The Design Interview: Vincent Laine

Written by Yasmine M

For the design enthusiasts within photography and lifestyle, you may have come across this designer's work. Vincent Laine is the award-winning designer, behind products such as the Leica Q and Q2, Hasselblad CFV-50c and lately the Db Ramverk Pro Luggage collection. Today, as the creative director at Db, he still is focused on his minimalistic yet powerful designs. Odalisque Magazine, got a sit down with the designer to talk about his journey, aspirations for his upcoming work and thoughts on Japanese Kansei Design.

Y: When did your passion for design start? Tell us a bit about your journey within design.
V:  Most of my family members had a medium for creative output whether it was painting, garments or woodwork. With that said I do not believe that this kind of upbringing validates your creative capabilities by any means, or is a prerequisite in order to pursue a creative career - it is just my story and thinking about about makes me feel grateful. When thinking about the range of creative mediums that I work with from product design, photography, physical installations, video, copy and so on - I can certainly reference the openness to any medium or creative field through my childhood.

You have designed everything from Leica cameras to luggage. How did that happen and what has been most fun and inspiring?
As a teenager I started searching for “my” creative field, and later ended up in design school. During studies me and some classmates won a local design contest and I bought a camera for the money - only to end up extremely dissatisfied with the product because of how poor the user experience was, of crafting an image with that camera was. I was already 3-4 years into design school and so I decided to design my own camera (as a fake 3D concept) to provoke and channel my frustration, but I wanted this to feel and look real, so I picked Leica as the brand for this concept and studied their design language and brand assets to include that into my work. A couple of weeks later I received a phone call from the director of product management at the time, the call started with a firm explanation of how I had vialated the right to use their brand in my work - but towards the end of the call the tone shifted ending up with an internship at Leica. A year later (2014) I had dropped out of the university and landed my dream job as product designer at Leica.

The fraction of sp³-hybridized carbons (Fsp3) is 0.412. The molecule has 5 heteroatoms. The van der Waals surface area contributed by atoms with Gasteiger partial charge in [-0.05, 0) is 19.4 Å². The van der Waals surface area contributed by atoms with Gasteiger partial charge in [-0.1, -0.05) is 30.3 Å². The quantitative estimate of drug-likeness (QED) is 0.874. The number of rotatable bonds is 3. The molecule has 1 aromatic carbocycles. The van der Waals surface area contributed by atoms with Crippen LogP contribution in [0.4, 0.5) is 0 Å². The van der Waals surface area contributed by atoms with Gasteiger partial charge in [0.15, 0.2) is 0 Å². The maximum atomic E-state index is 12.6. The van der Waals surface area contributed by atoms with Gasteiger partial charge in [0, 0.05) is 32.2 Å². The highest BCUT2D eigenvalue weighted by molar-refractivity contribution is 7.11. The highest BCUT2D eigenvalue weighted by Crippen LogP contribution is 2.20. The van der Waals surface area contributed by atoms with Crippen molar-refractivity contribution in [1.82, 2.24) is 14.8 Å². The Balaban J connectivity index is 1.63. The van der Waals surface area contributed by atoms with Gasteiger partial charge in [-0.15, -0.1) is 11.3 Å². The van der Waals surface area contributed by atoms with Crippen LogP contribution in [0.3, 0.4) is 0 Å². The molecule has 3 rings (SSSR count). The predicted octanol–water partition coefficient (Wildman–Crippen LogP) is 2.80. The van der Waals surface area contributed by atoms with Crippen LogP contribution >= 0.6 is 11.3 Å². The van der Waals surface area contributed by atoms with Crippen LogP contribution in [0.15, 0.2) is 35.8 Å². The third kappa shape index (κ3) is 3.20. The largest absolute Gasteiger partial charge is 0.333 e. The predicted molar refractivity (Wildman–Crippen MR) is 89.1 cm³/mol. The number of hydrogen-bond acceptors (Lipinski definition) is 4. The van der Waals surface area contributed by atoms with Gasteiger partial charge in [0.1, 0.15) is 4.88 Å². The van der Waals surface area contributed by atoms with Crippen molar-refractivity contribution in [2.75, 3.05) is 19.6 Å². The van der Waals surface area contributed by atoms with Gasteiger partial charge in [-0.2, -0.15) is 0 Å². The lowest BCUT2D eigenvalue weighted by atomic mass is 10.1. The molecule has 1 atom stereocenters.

''I was already 3-4 years into design school and so I decided to design my own camera…''

How was it to start at Leica?
The first project on my table was the Leica Q. Over the following years I got the opportunity to also design the Leica Q2, before leaving Germany and going back home to Sweden, more precisely Gothenburg where the camera brand Hasselblad is located. A great brand dedicating their craft to design and photographic excellence - but I wouldn’t help but noticing a pattern of repetition. Not just by designing camera bodies and lenses but also through celebration of historical brand milestones. Leica had celebrated their 100 year anniversary when I joined and at Hasselblad the celebration was 50 years on the moon and it got me thinking “Id like to be a part of making those milestones instead looking back.

Tell me a bit more about your design journey for DB? How did you start out at DB?
As a camera designer I traveled to see the world through my viewfinder and ultimately improve them - but instead something else caught my attention. Luggage. Hard case luggage in particular. I had a hard time finding a brand that spoke to me as a young creative. When I looked at the market I saw many luggage companies producing luggage - but very few brands with a belief and a perspective on the world. So, I started looking for up and coming brands and came across Db - contacted them and pitched hard case the same way as I did a few years back at Leica. A couple months later (October 2019) I moved to Oslo to design the hard case collection today known as the Ramverk Pro. Everything originated from the Ramverk Front Access Carry-on which was designed to host a professional camera insert if you are a photographer. The only way to create this spacious carry-on hard case was to connect the shells together somehow and our solution to that was the aluminum frame. The frame was then carried over to the other sizes of the collection - but instead of connecting the shells together - it works as a closure mechanism replacing the weakest component of conventional luggage, the zipper.